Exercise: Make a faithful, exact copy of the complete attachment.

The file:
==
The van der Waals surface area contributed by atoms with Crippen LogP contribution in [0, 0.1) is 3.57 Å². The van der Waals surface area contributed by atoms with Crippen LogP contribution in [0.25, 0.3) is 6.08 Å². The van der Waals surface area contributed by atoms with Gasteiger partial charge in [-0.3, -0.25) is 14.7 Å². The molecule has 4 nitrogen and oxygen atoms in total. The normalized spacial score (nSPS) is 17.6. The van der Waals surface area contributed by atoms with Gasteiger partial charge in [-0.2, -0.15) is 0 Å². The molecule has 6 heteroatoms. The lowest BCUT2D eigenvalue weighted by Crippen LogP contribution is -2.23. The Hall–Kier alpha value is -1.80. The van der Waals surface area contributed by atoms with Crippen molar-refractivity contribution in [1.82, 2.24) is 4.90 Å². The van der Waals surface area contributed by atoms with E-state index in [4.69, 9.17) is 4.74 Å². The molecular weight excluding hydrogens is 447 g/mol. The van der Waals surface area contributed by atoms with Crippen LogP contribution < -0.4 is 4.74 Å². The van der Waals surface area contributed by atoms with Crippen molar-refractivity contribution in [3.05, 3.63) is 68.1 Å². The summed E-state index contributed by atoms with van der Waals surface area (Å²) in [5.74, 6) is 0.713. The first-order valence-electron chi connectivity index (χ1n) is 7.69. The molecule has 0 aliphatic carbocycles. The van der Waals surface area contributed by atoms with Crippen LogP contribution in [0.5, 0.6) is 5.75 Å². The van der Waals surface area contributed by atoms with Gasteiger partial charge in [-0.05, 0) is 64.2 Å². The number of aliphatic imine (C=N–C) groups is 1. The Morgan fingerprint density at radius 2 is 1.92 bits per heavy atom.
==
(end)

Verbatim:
The van der Waals surface area contributed by atoms with Crippen LogP contribution in [0, 0.1) is 3.57 Å². The van der Waals surface area contributed by atoms with Crippen LogP contribution in [0.25, 0.3) is 6.08 Å². The van der Waals surface area contributed by atoms with Gasteiger partial charge in [-0.3, -0.25) is 14.7 Å². The molecule has 4 nitrogen and oxygen atoms in total. The normalized spacial score (nSPS) is 17.6. The van der Waals surface area contributed by atoms with Gasteiger partial charge in [-0.2, -0.15) is 0 Å². The molecule has 6 heteroatoms. The lowest BCUT2D eigenvalue weighted by Crippen LogP contribution is -2.23. The Hall–Kier alpha value is -1.80. The van der Waals surface area contributed by atoms with Crippen molar-refractivity contribution in [1.82, 2.24) is 4.90 Å². The van der Waals surface area contributed by atoms with E-state index in [4.69, 9.17) is 4.74 Å². The molecular weight excluding hydrogens is 447 g/mol. The van der Waals surface area contributed by atoms with Crippen LogP contribution < -0.4 is 4.74 Å². The van der Waals surface area contributed by atoms with Crippen molar-refractivity contribution in [3.05, 3.63) is 68.1 Å². The summed E-state index contributed by atoms with van der Waals surface area (Å²) in [5.74, 6) is 0.713. The first-order valence-electron chi connectivity index (χ1n) is 7.69. The molecule has 0 aliphatic carbocycles. The van der Waals surface area contributed by atoms with Crippen LogP contribution in [0.5, 0.6) is 5.75 Å². The van der Waals surface area contributed by atoms with Gasteiger partial charge in [-0.05, 0) is 64.2 Å². The number of aliphatic imine (C=N–C) groups is 1. The Morgan fingerprint density at radius 2 is 1.92 bits per heavy atom.